During the Pandemic, there was a non-profit in our town that decided to offer a fundraiser called “You’ve been egged” to the community. In this case, “to be egged” means to have plastic eggs, filled with candy or prizes, hidden in the yard or left at the door as a surprise for someone else. In 2021, our church created an outreach/fundraiser with this theme…and it was a huge success! The event brought our church community together and brought the larger community to the church, which is a HUGE win in my eyes. AND, we made around $500 with hardly any advertising.
“You’ve Been Egged” The Details
- I created a sign up where people could purchase 1-3 dozen eggs ($10, $20, and $30 respectively) and have them delivered to anyone in the city (within 20 minutes of the church).
- The “buyer” could choose how many eggs, if they wanted candy, prizes or both, and if they wanted them hidden or left in a basket at the door.
- Unlike the other organization, we offered our “egging” sometime during the week before Easter. We did not want to get bogged down the night before Easter – especially if the weather was bad. We did have a few slots available for “Easter Eve” for an extra $5. A few people took us up on that offer, but not many.
- We hid the eggs during the day so as not to scare anyone as we were “lurking” around. We wore bunny ears, as well, so they knew what we were up to (if the bag of eggs wasn’t enough). If the recipient was a child, we “egged” the house during the day while they were at school.
A Few Tips
- Buy or print out a map of your city (or use Google Maps). As orders come in, mark them on the map. I made up a code so I’d know how many eggs had been bought, if they needed to be hidden, and if it was for Easter Eve.
- Ask for some volunteers to help you deliver – I had older youth volunteer, seniors, and in between. They loved being able to be the Easter bunny and to bless someone!
- Ask for candy and prize donations to cut back on cost.
- Get volunteers to help you stuff the eggs.
- Make sure to honor each order – some people had special diets and just wanted prizes, some only chose candy, and some wanted both. If there were allergies, that was also noted.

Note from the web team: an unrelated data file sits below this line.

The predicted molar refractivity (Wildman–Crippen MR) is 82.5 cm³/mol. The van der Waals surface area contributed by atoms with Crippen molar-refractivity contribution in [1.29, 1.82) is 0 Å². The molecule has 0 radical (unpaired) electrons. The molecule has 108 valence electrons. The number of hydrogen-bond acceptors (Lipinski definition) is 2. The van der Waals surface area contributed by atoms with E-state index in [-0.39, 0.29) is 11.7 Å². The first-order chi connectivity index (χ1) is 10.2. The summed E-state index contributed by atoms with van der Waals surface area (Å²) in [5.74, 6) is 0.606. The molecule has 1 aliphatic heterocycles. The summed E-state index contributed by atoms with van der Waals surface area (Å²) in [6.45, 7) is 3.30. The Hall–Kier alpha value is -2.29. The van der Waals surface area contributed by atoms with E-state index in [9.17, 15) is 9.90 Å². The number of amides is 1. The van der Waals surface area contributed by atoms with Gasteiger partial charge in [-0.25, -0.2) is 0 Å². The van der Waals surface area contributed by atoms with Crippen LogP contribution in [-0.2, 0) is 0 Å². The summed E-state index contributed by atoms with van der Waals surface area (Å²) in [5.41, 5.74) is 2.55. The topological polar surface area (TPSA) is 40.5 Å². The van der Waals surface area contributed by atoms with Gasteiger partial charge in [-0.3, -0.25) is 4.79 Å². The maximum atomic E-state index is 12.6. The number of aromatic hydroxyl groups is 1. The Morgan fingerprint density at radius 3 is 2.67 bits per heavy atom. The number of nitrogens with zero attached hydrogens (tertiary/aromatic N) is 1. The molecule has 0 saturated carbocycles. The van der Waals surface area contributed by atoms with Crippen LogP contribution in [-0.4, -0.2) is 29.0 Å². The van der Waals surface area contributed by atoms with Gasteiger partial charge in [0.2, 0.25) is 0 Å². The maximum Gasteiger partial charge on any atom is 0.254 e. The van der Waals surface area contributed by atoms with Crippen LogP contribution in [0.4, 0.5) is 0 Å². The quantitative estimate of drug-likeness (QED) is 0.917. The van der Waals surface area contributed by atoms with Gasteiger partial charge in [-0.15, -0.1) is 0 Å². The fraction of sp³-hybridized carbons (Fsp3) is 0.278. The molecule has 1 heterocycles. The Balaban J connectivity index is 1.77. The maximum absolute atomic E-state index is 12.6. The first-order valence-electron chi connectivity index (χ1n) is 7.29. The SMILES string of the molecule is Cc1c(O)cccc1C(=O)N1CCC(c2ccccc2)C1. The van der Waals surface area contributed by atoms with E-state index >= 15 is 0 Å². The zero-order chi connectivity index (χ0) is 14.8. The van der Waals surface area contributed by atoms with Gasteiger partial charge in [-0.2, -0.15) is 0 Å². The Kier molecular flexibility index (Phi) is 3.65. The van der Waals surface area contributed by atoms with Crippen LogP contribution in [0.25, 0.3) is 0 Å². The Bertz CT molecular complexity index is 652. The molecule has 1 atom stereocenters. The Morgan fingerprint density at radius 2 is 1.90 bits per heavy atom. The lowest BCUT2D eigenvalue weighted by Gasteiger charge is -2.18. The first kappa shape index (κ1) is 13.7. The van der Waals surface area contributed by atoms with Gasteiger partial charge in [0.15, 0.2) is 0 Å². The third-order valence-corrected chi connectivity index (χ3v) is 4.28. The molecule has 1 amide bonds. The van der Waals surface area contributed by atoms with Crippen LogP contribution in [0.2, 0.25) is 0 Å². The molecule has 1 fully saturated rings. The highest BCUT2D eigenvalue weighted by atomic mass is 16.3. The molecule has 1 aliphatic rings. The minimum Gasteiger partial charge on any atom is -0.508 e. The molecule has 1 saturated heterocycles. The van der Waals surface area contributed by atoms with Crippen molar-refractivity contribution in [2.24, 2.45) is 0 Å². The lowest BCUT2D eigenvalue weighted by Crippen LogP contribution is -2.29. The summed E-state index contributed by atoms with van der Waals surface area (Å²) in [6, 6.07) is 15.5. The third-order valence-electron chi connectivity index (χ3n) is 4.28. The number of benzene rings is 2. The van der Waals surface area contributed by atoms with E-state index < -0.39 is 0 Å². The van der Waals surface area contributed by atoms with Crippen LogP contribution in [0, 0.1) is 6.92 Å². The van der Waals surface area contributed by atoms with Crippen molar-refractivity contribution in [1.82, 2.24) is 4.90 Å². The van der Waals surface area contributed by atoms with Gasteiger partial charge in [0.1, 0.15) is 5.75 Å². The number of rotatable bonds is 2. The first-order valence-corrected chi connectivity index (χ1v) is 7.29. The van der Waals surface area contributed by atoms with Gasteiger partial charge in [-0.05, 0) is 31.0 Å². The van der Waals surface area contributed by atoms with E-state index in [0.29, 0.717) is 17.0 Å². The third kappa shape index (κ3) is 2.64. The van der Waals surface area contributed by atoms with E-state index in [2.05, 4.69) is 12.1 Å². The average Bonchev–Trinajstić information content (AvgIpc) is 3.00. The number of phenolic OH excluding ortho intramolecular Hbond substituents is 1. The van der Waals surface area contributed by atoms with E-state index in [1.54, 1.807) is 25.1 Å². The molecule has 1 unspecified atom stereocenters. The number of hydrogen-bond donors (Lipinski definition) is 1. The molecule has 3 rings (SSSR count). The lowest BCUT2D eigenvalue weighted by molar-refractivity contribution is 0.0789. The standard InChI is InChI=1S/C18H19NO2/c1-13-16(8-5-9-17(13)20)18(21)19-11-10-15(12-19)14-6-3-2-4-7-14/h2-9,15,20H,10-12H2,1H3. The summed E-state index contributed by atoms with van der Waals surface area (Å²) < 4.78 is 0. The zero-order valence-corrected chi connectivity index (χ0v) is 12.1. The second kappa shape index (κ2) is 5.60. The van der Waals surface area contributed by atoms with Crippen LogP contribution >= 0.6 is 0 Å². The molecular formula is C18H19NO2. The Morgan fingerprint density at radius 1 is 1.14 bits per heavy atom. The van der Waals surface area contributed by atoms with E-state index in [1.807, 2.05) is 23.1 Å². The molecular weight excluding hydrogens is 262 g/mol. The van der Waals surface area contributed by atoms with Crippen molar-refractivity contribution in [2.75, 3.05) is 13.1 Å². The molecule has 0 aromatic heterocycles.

- Once your orders are in and you’ve marked them on your map, divide up the neighborhoods and divvy up the jobs among your volunteers.
- If the eggs are to be hidden, they go in a bag…if they are to be left at the door, they’re in a basket! Make it easy to distinguish the delivery method!
- Lastly, and most importantly, leave this beautiful note that the Happy Home Fairy has for free on her website. We personalized it with our church name at the bottom and changed the number of eggs at the top depending on how many were purchased. We also gave the option to the “gifters” to be anonymous or to leave their name. We left the note on the door and rang the bell. As the note says, we also hid one extra egg that was EMPTY. Why? To represent the empty tomb and resurrection. You could actually leave a little note in that egg inviting them to church on Easter Sunday!
So Much To Love!
Why did I end up loving this outreach so much? Because of the beautiful response we received. I had a young family buy an egging for everyone on their block. I had a senior buy baskets of eggs for everyone in their cul-de-sac in their retirement neighborhood. I had grandparents buying for grandkids, grandkids buying for grandparents, and neighbors buying for neighbors. It was incredible! I got to deliver two special baskets of eggs (special candy was requested because of health issues) to a nursing facility. So many people were blessed through this – and the church was able to raise money for our children’s mission trip!
Editor’s Note: Being Mindful of Creation
While we do not encourage the purchasing of single-use plastic for church events (i.e. dozens of plastic Easter eggs), we believe there are a number of relatively sustainable ways to do this fundraiser:
- Use eggs already owned by the church
- Ask for donations of pre-owned plastic eggs
- Offer an Easter basket option that does not include the eggs at all
- Use eco eggs® which are made from recycled plastic
- Use fillable cardboard Easter eggs
- Use mostly dyed wooden eggs with just a few plastic candy-filled eggs sprinkled in (After all, the hunt is half the fun!)
If you’d like to repeat the fundraiser in future years, you could ask for eggs to be returned to a bin outside the church.